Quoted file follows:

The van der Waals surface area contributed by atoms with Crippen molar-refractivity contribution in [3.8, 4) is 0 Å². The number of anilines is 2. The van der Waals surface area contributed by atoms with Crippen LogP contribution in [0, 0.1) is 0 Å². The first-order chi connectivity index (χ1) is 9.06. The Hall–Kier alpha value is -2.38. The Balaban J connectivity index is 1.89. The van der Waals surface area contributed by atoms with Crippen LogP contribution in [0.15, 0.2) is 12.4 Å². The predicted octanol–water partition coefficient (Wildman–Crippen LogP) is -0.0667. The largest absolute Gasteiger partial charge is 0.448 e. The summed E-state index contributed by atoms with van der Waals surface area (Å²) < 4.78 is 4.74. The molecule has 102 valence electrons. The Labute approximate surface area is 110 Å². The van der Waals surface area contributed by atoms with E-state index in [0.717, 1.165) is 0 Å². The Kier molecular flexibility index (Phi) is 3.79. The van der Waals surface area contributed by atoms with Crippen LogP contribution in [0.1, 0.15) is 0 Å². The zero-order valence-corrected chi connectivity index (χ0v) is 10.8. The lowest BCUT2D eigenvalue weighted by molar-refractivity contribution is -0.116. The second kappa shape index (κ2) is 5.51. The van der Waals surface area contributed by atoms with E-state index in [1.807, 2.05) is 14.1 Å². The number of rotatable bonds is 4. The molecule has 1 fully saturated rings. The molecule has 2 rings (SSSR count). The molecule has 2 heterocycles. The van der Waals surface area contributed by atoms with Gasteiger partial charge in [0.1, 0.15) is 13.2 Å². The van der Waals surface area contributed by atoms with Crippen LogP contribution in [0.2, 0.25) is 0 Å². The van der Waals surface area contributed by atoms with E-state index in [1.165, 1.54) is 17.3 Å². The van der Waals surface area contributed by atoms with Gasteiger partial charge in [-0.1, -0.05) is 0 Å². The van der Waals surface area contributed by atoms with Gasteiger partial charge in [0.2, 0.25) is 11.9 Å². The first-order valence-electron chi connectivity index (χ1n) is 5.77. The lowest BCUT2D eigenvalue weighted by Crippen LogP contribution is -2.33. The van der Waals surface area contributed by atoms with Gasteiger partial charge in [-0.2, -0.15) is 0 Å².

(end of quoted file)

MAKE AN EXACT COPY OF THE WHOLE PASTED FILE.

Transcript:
The van der Waals surface area contributed by atoms with Crippen molar-refractivity contribution in [3.8, 4) is 0 Å². The number of anilines is 2. The van der Waals surface area contributed by atoms with Crippen LogP contribution in [0, 0.1) is 0 Å². The first-order chi connectivity index (χ1) is 9.06. The Hall–Kier alpha value is -2.38. The Balaban J connectivity index is 1.89. The van der Waals surface area contributed by atoms with Crippen LogP contribution in [0.15, 0.2) is 12.4 Å². The predicted octanol–water partition coefficient (Wildman–Crippen LogP) is -0.0667. The largest absolute Gasteiger partial charge is 0.448 e. The summed E-state index contributed by atoms with van der Waals surface area (Å²) < 4.78 is 4.74. The molecule has 102 valence electrons. The Labute approximate surface area is 110 Å². The van der Waals surface area contributed by atoms with E-state index in [0.717, 1.165) is 0 Å². The Kier molecular flexibility index (Phi) is 3.79. The van der Waals surface area contributed by atoms with Crippen LogP contribution in [0.1, 0.15) is 0 Å². The zero-order valence-corrected chi connectivity index (χ0v) is 10.8. The lowest BCUT2D eigenvalue weighted by molar-refractivity contribution is -0.116. The second kappa shape index (κ2) is 5.51. The van der Waals surface area contributed by atoms with E-state index in [1.807, 2.05) is 14.1 Å². The number of rotatable bonds is 4. The molecule has 1 fully saturated rings. The molecule has 2 rings (SSSR count). The molecule has 2 heterocycles. The van der Waals surface area contributed by atoms with Gasteiger partial charge in [0.1, 0.15) is 13.2 Å². The van der Waals surface area contributed by atoms with Crippen LogP contribution in [0.2, 0.25) is 0 Å². The van der Waals surface area contributed by atoms with E-state index in [1.165, 1.54) is 17.3 Å². The van der Waals surface area contributed by atoms with Gasteiger partial charge in [-0.1, -0.05) is 0 Å². The van der Waals surface area contributed by atoms with Gasteiger partial charge in [0.2, 0.25) is 11.9 Å². The first-order valence-electron chi connectivity index (χ1n) is 5.77. The lowest BCUT2D eigenvalue weighted by Crippen LogP contribution is -2.33. The van der Waals surface area contributed by atoms with Gasteiger partial charge in [-0.2, -0.15) is 0 Å².